Refuelling supplier named for London's hydrogen buses
Transport for London has signed a £3.4 million contract with Air Products to provide hydrogen fuel for the Capital's planned fleet of hydrogen buses and to build and maintain the hydrogen refuelling infrastructure.
Last November, Transport for London placed an order with US company ISE for ten hydrogen buses: five with fuel cells and five with hydrogen internal combustion engines. All will be hybrids, incorporating battery technology to make the most efficient use of hydrogen and extend their range and operating hours. The vehicles will be operated by First on behalf of TfL.
The Mayor of London, Ken Livingstone, said: "Hydrogen-fuelled buses are cleaner and more efficient than traditional diesel-fuelled buses, and provide a smoother, quieter ride for passengers. Using hydrogen in the capital's bus fleet will improve London's air quality and will not produce harmful emissions that are causing catastrophic climate change."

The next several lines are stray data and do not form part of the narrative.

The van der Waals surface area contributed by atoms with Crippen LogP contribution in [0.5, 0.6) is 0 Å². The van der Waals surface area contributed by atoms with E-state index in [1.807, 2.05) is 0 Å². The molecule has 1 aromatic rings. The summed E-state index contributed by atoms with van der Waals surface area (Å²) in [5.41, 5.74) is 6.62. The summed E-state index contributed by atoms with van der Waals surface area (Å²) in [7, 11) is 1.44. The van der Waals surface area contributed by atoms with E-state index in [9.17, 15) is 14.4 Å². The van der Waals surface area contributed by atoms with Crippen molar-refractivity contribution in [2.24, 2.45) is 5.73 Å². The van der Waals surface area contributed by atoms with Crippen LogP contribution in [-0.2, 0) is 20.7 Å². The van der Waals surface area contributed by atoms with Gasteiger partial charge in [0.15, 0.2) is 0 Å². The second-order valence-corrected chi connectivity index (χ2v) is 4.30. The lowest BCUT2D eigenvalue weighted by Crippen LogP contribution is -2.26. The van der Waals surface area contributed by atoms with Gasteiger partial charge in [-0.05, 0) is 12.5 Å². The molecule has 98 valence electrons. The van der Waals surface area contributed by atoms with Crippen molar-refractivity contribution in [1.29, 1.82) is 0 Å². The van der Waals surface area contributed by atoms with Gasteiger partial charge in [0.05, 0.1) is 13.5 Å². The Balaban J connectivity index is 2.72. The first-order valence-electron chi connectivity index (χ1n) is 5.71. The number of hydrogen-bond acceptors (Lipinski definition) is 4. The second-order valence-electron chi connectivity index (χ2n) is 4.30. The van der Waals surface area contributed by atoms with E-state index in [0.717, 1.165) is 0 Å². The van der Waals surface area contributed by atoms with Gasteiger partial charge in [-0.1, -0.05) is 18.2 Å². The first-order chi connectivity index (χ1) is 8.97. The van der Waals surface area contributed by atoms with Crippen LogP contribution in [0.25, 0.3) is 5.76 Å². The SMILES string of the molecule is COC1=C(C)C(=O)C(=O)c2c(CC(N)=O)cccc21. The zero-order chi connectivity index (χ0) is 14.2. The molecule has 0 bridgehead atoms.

The £3.4 million contract with Air Products covers the cost of installing, operating and maintaining the infrastructure necessary to power ten hydrogen buses. Air Products will also supply the hydrogen fuel, at a cost to be determined by market rates when the buses enter into service.
The fuel will be produced in Rotterdam and transported to London in a specially-designed road tanker. Diana Raine, Air Products UK sales manager for hydrogen energy systems, says that on-site production was evaluated, but there were inefficiencies in down-scaling the methane reforming process.
Unusually, the tanker will incorporate vaporisation equipment, so although the hydrogen will be transported as a liquid it can be delivered as a low, medium or high-pressure gas for on-site storage. Raines said this would be a first in the UK.
Transport for London previously took part in the CUTE (Cleaner Urban Transport for Europe) project designed to test hydrogen technology in different cities in the EU and in the one-year extension of the trial, known as Hy:FLEET CUTE. The trial saw three hydrogen-powered fuel cell buses running on the RV1 route in London for three years.
Image: London already has hybrid buses, but the next generation will run on hydrogen